In March, the Ontario Lottery and Gaming Corporation (OLG) announced all payments made to the horse racing industry through the Slots at the Racetracks program would come to an end on March 31, 2013 — a partnership in place since 1998 that saw 20 per cent of slots revenue split between the tracks and the horsemen’s purse pool.
The news sent the industry into a panic, with many people scaling back their operations because while the government has offered up $50 million for the over the next three years to help transition the industry, it’s only a fraction of what it was getting from the slots-machine revenues. In 2011, the tracks and horseman received $345-million.
A few months after canceling the deal, the government engaged three former cabinet ministers to work with the horse racing industry to develop a vision for its future and plan the transition to a more sustainable business model. An interim report by Elmer Buchanan, John Snobelen and John Wilkinson was released in August concluding that while reinstating the Slots at Racetracks Program would be a mistake. “Without slots revenue or a new revenue stream, the horse racing industry in Ontario will cease to exist.”
The full report is expected to be released at the end of this month, further detailing recommendations on how the government and the industry can work together to move forward.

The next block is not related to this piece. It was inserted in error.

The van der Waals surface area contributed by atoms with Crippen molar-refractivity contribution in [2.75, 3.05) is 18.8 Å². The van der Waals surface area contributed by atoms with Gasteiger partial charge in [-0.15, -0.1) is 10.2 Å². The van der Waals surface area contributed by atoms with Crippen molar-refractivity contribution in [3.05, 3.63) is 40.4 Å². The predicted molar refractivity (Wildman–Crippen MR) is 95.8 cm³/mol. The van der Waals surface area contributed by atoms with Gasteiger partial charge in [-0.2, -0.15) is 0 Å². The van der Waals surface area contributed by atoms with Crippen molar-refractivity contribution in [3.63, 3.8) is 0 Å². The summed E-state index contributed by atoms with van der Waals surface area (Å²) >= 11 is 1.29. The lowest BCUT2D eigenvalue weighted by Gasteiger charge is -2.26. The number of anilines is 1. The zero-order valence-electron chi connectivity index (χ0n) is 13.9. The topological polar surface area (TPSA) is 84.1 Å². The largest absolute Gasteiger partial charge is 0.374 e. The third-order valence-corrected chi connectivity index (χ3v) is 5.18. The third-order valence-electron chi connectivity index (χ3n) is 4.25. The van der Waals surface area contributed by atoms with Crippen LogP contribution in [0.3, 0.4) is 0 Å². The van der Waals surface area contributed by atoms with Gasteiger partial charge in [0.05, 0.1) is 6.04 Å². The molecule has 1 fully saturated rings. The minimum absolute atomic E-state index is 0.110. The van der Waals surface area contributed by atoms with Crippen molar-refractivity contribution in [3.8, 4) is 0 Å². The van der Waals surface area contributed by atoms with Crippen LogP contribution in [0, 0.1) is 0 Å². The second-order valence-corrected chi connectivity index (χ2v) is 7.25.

The impact on the industry so far was discussed after participants toured the backstretch of Mohawk racetrack, which recently announced it was closing as of December 15 because of the uncertainty surrounding the industry.
Participants sat down to hear the presentation by Dr. Bob Wright on the economic impact of Ontario’s horse racing industry, followed by a panel discussion where many stories were shared about the economic importance of the thriving equine industry to Halton.
Wright, who had worked for the Ontario Ministry of Agriculture, Food and Rural Affairs for more than 20 years and worked to improve the economic impact of both the Ontario and Canadian horse racing industry in his time there, said when the government made the decision to shut down the slots revenue-sharing program, he believes it didn’t really understand the implications.
“If you look at the sales records in the last couple of weeks that little announcement by the OLG decreased the average price of the thoroughbred yearlings being sold by 50 per cent,” he said. “If you look at the total number of thoroughbred yearlings produced this year, which is about 1,300 yearlings, they’re down about $5,000 per horse, that’s $6.5 million the industry lost because of that announcement.”